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Re: [perl #133756] //g flag on regex with UTF-8 source causes regexoptimiser to wrongly reject a match

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From:
Karl Williamson
Date:
January 11, 2019 05:01
Subject:
Re: [perl #133756] //g flag on regex with UTF-8 source causes regexoptimiser to wrongly reject a match
Message ID:
14dc4ee8-2f71-cbf2-c167-ba75611b2b0f@khwilliamson.com
On 1/10/19 2:05 AM, Nicholas Clark wrote:
> 
> On Wed, Jan 09, 2019 at 04:27:35PM -0800, Tony Cook via RT wrote:
>> You're going to facepalm yourself.
> 
> Yes. :-)
> 
>> On Wed, 09 Jan 2019 06:11:06 -0800, nicholas wrote:
>>> For the case where the eval'd source code contains Ā in a code comment
>>> this
>>> doesn't match. Where the code comment is ÿ it does:
>>>
>>> nicholas@dromedary-001 perl6$ cat /tmp/rule.pl
>>> use strict;
>>> use warnings;
>>>
>>> my $mr = "L\xFCften Kalt";
>>> my $text = "L\xFCften Kalt";
>>>
>>> # Culprit here is the //g flag:
>>> for my $char ("\xFF", "\x100", "\xFF", "\x100") {
>>
>> Add:
>>
>>    pos($text) = 0;
>>
>> here and they all pass.
> 
> 
> Yes. I totally failed to figure out the proper test case. I now have a fresh
> head, the office coffee machine bootstrapped, and...
> 
> On Wed, Jan 09, 2019 at 10:25:42AM -0700, Karl Williamson wrote:
> 
>> I looked at it a little more, and it seems weird that a comment would cause
>> this variance in behavior.  OTOH, eval of UTF-8 is buggy, and that's why we
>> have the unicode_eval feature.
> 
> 
> OK, *here* is the test case. It's very sensitive to string length:
> 
> nc@I34 perl2$ cat /tmp/133756.pl
> #!perl
> 
> my $mr = "Programme: Automatic plus, Baumwolle, Pflegeleicht, Synthetic, Finish Wolle, Express, Jeans, Schongl\344tten, L\374ften Warm, L\374ften Kalt";
> my $text = $mr;
> 
> if (shift) {
>      utf8::downgrade($mr);
> } else {
>      utf8::upgrade($mr);
> }
> 
> # use Devel::Peek; Dump($mr);
> 
> my $got = eval "\$text =~ /$mr/i;";
> 
> if ($got) {
>      print "Y\n";
>      exit 1;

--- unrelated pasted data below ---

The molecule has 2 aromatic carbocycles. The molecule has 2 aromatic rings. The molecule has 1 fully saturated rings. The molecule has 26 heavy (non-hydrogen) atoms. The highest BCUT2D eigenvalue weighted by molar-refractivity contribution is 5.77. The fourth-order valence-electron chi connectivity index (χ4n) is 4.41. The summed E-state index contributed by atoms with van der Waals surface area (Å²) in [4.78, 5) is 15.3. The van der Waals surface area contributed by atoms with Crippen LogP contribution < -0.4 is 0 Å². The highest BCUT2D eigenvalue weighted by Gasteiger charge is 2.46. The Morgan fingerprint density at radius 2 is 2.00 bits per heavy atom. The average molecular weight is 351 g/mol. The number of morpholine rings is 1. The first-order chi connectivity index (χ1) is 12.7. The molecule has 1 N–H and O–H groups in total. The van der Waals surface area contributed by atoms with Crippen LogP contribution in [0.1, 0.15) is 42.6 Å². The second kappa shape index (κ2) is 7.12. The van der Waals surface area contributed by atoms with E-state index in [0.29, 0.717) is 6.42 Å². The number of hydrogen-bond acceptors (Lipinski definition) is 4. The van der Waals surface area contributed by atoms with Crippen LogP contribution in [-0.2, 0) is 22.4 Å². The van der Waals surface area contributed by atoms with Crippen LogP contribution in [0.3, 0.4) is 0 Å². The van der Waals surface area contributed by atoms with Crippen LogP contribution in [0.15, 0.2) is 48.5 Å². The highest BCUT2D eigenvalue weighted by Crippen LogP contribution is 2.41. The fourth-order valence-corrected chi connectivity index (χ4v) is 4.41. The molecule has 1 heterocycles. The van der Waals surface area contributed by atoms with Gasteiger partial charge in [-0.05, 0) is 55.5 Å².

> } elsif ($@) {
>      print "\$\@: $@\n";
>      die;
> } else {
>      print "n\n";
>      exit 0;
> }
> 
> __END__
> nc@I34 perl2$ perl /tmp/133756.pl 1
> Y
> nc@I34 perl2$ perl /tmp/133756.pl 0
> n
> 
> 
> 
> It's "fixed" in blead:
> 
> 
> 792b461851b63487dbcd63fc1948671db8f1dbe5 is the first bad commit
> commit 792b461851b63487dbcd63fc1948671db8f1dbe5
> Author: Karl Williamson <khw@cpan.org>
> Date:   Sat Feb 3 10:25:31 2018 -0700
> 
>      regcomp.c: Pack EXACTish nodes more fully
> 
>      Prior to this commit, nodes that are to match a string exactly, or
>      possibly case insensitively used only half the potential space available
>      (that being limited by the length field which is a U8).  (The optimizer
>      might later pack some together to make a larger node.)  Talking it over
>      with Yves, we suspect that this is a relic of an earlier time.  It makes
>      more sense to have longer nodes when possible to lower overhead in
>      the matching engine.
> 
> :100644 100644 6dbfed52ab7d78f0909fce42f000127a13295155 74c8eb2e21b622e7c40dd726933f457353bfa9ee M      regcomp.c
> bisect run success
> That took 491 seconds.
> 
> 
> and that commit is just a refactoring - no bug fixes, no new tests:
> 
> commit 792b461851b63487dbcd63fc1948671db8f1dbe5
> Author: Karl Williamson <khw@cpan.org>
> Date:   Sat Feb 3 10:25:31 2018 -0700
> 
>      regcomp.c: Pack EXACTish nodes more fully
>      
>      Prior to this commit, nodes that are to match a string exactly, or
>      possibly case insensitively used only half the potential space available
>      (that being limited by the length field which is a U8).  (The optimizer
>      might later pack some together to make a larger node.)  Talking it over
>      with Yves, we suspect that this is a relic of an earlier time.  It makes
>      more sense to have longer nodes when possible to lower overhead in
>      the matching engine.
> ---
>   regcomp.c | 33 ++++++++++++++-------------------
>   1 file changed, 14 insertions(+), 19 deletions(-)
> 
> diff --git a/regcomp.c b/regcomp.c
> index 6dbfed52ab..74c8eb2e21 100644